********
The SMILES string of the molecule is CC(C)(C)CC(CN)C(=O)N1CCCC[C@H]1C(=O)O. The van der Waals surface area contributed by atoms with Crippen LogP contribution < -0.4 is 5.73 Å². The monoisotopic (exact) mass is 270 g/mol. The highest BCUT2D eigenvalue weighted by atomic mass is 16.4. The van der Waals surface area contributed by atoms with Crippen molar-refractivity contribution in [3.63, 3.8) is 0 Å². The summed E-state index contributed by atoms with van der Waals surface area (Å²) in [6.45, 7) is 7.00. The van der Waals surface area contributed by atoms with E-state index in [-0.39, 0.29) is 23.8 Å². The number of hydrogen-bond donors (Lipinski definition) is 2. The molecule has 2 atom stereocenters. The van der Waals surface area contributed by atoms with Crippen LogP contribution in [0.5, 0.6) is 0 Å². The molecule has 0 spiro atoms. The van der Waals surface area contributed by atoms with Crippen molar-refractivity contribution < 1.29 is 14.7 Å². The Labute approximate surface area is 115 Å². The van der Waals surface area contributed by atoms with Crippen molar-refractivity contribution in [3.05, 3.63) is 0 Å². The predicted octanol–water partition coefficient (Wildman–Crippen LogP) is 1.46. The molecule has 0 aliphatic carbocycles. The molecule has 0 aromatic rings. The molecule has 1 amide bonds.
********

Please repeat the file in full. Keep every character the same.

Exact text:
The SMILES string of the molecule is CC(C)(C)CC(CN)C(=O)N1CCCC[C@H]1C(=O)O. The van der Waals surface area contributed by atoms with Crippen LogP contribution < -0.4 is 5.73 Å². The monoisotopic (exact) mass is 270 g/mol. The highest BCUT2D eigenvalue weighted by atomic mass is 16.4. The van der Waals surface area contributed by atoms with Crippen molar-refractivity contribution in [3.63, 3.8) is 0 Å². The summed E-state index contributed by atoms with van der Waals surface area (Å²) in [6.45, 7) is 7.00. The van der Waals surface area contributed by atoms with E-state index in [-0.39, 0.29) is 23.8 Å². The number of hydrogen-bond donors (Lipinski definition) is 2. The molecule has 2 atom stereocenters. The van der Waals surface area contributed by atoms with Crippen LogP contribution in [0.5, 0.6) is 0 Å². The molecule has 0 spiro atoms. The van der Waals surface area contributed by atoms with Crippen molar-refractivity contribution < 1.29 is 14.7 Å². The Labute approximate surface area is 115 Å². The van der Waals surface area contributed by atoms with Crippen molar-refractivity contribution in [3.05, 3.63) is 0 Å². The predicted octanol–water partition coefficient (Wildman–Crippen LogP) is 1.46. The molecule has 0 aliphatic carbocycles. The molecule has 0 aromatic rings. The molecule has 1 amide bonds.